January 22, 2012 |
From my vantage point, here in Crystal River, Fla., it's hard to see how Christopher Columbus - no matter how long he had been at sea - could possibly have mistaken a manatee for a mermaid, even if he did describe them in his journal in January of 1493 as being "not half as beautiful as they are painted to be. " And my vantage point is pretty conclusive: only six inches away from the wrinkly, puffy gray face of a decidedly Rubenesque, half-ton adult,...
November 30, 2010 |
Sure, Mark Ruffalo 's command of the thespian arts is deadly. And he has an undeniable charm. But is the Shutter Island star dangerous ? So dangerous he should be shipped off to Gitmo? Ruffalo tells GQ that the Pennsylvania Office of Homeland Security has put him on a terror advisory list after he organized screenings of the film GasLand , a documentary about natural-gas drilling. Ruffalo is against the practice because of its possible effects on the water supply. "It's kind of raaadical," Ruffalo, 43, tells the mag about the pic. But is Ruffalo really a wanted, subversive guy, or just hard up for publicity?
October 7, 2010 |
1492. Has there been a more explosive time in Europe? It's the year when Christopher Columbus set sail. Yet it's also the year when the adventurer's royal sponsors let the Inquisition run amok in Spain. And the year when that nation, which for decades was the home of an extraordinary renaissance of Jewish and Arabic learning and art, expelled the Jews. (Not long after, the Muslims were expelled, too.) These events are woven into a beautiful tapestry in Pennsylvania author Mitchell James Kaplan's debut novel, By Fire, By Water , which has been chosen as the region's annual One Book, One Jewish Community selection.
October 10, 2008
IWALK because I am Italian-American, proud of Christopher Columbus, who discovered America. I walk because the Romans conquered half the world. Because our ancestors contributed blood, sweat, and tears, and they had dreams. On this day, we pay tribute not only to our countryman, Christopher Columbus, but to all of those who sacrificed for both countries, Italia and America. I was born in Napoli, province of Avellino, town of Montella. There I learned the meaning of gustizia, umilita, onesta (justice, humility, honesty)
August 20, 2008 |
Angelo Calafati munches a fistful of Cheerios. Directly across from him, his mother, Dana, coos and smiles. She holds up a stack of 10 large cards with pictures of exotic flowers, and like a gunner who has found her target, she rattles off complex names for several seconds. South African daisy. Feverfew. Greater stitchwort. Angelo grins. He shows off his two front teeth. He gazes intently at the purple prickly pear. He furrows his brow. At times, he looks away. Over the morning's breakfast at the carriage house in Oaks, Calafati, 32, will present more large flash cards, many handmade, that cover a variety of subjects: European flags, mammals, forest animals, composers, even historical farm tractors and military helicopters with model numbers.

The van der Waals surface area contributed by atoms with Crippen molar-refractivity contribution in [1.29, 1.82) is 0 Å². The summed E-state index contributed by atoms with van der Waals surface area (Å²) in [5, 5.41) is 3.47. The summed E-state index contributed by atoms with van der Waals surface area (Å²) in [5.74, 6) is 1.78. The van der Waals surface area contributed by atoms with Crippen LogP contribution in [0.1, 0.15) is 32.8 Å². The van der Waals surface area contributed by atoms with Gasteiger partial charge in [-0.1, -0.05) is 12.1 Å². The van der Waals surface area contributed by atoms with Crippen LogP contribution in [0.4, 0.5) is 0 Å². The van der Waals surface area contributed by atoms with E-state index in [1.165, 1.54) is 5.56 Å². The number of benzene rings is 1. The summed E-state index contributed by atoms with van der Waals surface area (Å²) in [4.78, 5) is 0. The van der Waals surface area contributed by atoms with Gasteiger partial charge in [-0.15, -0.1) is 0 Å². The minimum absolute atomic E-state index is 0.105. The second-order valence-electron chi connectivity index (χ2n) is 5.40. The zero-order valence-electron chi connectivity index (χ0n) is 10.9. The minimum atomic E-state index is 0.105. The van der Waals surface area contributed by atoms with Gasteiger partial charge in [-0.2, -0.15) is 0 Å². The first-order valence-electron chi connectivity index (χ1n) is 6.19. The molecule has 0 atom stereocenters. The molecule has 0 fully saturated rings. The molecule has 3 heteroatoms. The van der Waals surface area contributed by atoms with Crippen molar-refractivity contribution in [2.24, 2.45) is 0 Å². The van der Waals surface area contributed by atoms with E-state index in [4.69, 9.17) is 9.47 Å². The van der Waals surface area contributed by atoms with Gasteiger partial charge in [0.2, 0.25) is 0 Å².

October 10, 2005 |
In 1960, President John F. Kennedy said, "The American Indian is the least understood and the most misunderstood of all Americans. " He wasn't just whistling Dixie. Forty-five years have passed since he uttered that comment in a speech to a gathering of American Indian leaders in Washington, and it still has significant meaning. Note that President Kennedy said "American Indian," not "Native American. " It seems silly that so many Indians have suddenly become so conscious of using the word Indian and wrongly attribute the derivation to Christopher Columbus.
October 13, 2003 |
So, Teresa Cappuccio, what was Sunday's parade about? The 11-year-old paused. Err . . . "Columbus!" said her grandmother. "Columbus!" said her dad. Oh, yeah. Three generations of Cappuccios gathered at the very end of the parade route at Broad Street and Oregon Avenue yesterday to enjoy the 47th year of the procession. The day was windy and cool, the crowd polite and the Mummers colorful, but few recognized Columbus himself, riding in the parade in an unmarked convertible.
October 9, 2003 |
Despite what some would have us think, globalization is not a new concept. Consider this: Christopher Columbus (an Italian) was financed by Ferdinand and Isabella (Spanish monarchs) to circumvent the stranglehold Venice (an independent city-state) had on the traffic of spices from Africa, India and Asia. So on Aug. 3, 1492, Columbus set sail in search of new global trading routes and 10 weeks later bumped into the Americas. Madison Avenue would say he "opened a whole new market.
October 9, 2002 |
Emma Schachner is no longer a bushy-tailed fox nor a sword-wielding Viking, though she still lusts for a good adventure. Now, she is something more mundane - a junior at Bucknell University studying political science and eyeing veterinary school. But a decade ago, when she was 9, something magical happened in her neighborhood of Swarthmore. She wanted, desperately, a real Viking ship. And she got one. Her mother, Judith Byron Schachner, tells the story best, having spun the fantastic family events of 1992 into a new picture book titled Yo, Vikings!
April 10, 2001 |
At 916 Christian St., inside the scruffy cafeteria of the Christopher Columbus Charter School, history was made on a Tuesday in February. For the first time, mothers of students joined committees charged with aiding the 2-year-old South Philadelphia charter in just about every way: fund raising, public relations, school safety, grant writing, curriculum support, and so forth. "I volunteered for a whole year before my child enrolled here," said Sharon Thompson. "I didn't care what I did, I just did it. I wanted to get a sense of the school.